Some even advertise money muling as a job opportunity in a pages like Indeed.com with unclear job titles like “currency controlers” or “treasury function”!
If you agree, this is what they’ll do:
Ask you to give them your account details
Transfer you a large amount of money
Give you instructions to immediately send the money on to another account. Or ask you to withdraw the money from an ATM and transfer it on to another account. Cash is virtually impossible to trace back.They’ll let you keep a percentage of the money, before you send it on
Here's an examples of a social media profiles recruiting mules.
Recruiters even approach people in person, at betting shops or pubs, or outside school gates for example. They’ll ask if they can borrow your bank account to receive some money.
For example, we recently saw a case where a criminal claimed they were selling something on eBay, but didn’t have a PayPal account.
The criminal approached someone and asked if they could use their PayPal account to receive the ‘proceeds of the sale.’ Then, the criminal asked them to send the money onto their bank account.
They only realised they’d accidentally become a money mule when PayPal contacted them to tell them the money someone sent to their account was fraudulent.
They thought they were doing someone a favour, but they were actually being used as a money mule.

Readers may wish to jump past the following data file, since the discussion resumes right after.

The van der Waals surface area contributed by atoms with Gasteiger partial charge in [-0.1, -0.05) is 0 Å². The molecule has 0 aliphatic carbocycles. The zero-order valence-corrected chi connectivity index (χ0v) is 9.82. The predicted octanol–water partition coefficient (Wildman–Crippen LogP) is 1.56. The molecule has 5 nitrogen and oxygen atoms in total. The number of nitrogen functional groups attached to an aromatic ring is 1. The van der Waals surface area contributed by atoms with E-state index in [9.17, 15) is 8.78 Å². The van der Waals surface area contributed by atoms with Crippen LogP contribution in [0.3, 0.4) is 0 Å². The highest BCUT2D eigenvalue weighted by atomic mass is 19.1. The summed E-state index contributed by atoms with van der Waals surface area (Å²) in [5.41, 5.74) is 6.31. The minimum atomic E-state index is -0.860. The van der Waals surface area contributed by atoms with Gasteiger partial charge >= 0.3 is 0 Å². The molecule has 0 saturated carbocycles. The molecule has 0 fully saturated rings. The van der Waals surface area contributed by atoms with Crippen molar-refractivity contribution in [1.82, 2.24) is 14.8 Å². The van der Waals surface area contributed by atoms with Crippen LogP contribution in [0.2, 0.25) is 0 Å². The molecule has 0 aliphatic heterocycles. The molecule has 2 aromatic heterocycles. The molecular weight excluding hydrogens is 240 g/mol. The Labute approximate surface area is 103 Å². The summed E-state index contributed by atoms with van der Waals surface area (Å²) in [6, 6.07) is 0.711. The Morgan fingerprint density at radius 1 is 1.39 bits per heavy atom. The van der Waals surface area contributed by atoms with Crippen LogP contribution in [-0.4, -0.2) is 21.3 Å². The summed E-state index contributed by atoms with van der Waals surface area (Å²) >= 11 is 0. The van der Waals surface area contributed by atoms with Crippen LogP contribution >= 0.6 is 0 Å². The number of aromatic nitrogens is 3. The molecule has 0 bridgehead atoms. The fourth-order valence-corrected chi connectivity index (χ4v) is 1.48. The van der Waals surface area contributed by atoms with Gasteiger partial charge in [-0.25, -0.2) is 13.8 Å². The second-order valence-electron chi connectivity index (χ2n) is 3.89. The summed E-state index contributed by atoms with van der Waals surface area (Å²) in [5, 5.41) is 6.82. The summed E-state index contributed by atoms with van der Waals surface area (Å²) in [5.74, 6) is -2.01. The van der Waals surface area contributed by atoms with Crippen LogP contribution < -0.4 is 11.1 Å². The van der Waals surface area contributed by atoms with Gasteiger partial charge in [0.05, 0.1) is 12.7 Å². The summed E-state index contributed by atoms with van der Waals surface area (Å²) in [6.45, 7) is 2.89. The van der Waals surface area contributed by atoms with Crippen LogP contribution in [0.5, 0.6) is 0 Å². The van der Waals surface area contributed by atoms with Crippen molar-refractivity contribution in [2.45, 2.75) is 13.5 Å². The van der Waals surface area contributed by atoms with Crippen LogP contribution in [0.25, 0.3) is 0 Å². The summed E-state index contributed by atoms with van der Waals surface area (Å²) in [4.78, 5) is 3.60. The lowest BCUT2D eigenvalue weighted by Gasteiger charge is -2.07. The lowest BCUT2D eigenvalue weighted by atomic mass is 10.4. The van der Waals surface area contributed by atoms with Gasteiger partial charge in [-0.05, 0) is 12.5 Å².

Being a money mule has serious consequences, even if you got tricked into doing it
Even if you’re tricked into doing something illegal, you can still be held accountable. And the consequences can be really serious, and follow you around for a long time.
Your bank could close your account – If your bank detects that you’re moving fraudulent money, they can close your account immediately
You might find it impossible to open another bank account in the future – Your bank could add you to a fraud database like Cifas, which could make it very hard to open another account
It could also make it difficult to access credit – that means you might not be able to get a mobile phone contract, car finance, a credit card, an overdraft, or a student loan. Ever!
You could end up with a criminal record, or even go to prison. Money muling is a form of money laundering. If you’re convicted, you could get up to 14 years in prison, and a criminal record for the rest of your life.
Getting involved in money muling could have serious and long-lasting consequences for you. And on top of this, you could also be helping criminals get away with serious crimes, like human trafficking, modern slavery, and stealing from innocent, everyday people.
Remember, if an opportunity to make a lot of money really quickly for very little work sounds too good to be true, it probably is. If someone is offering you money simply to move money through your account, you're being recruited as a money mule. You've enabled serious organised crime groups to operate and you could end up with a criminal record.
Don't be fooled into thinking that it's ok and that it won't have any consequences for you.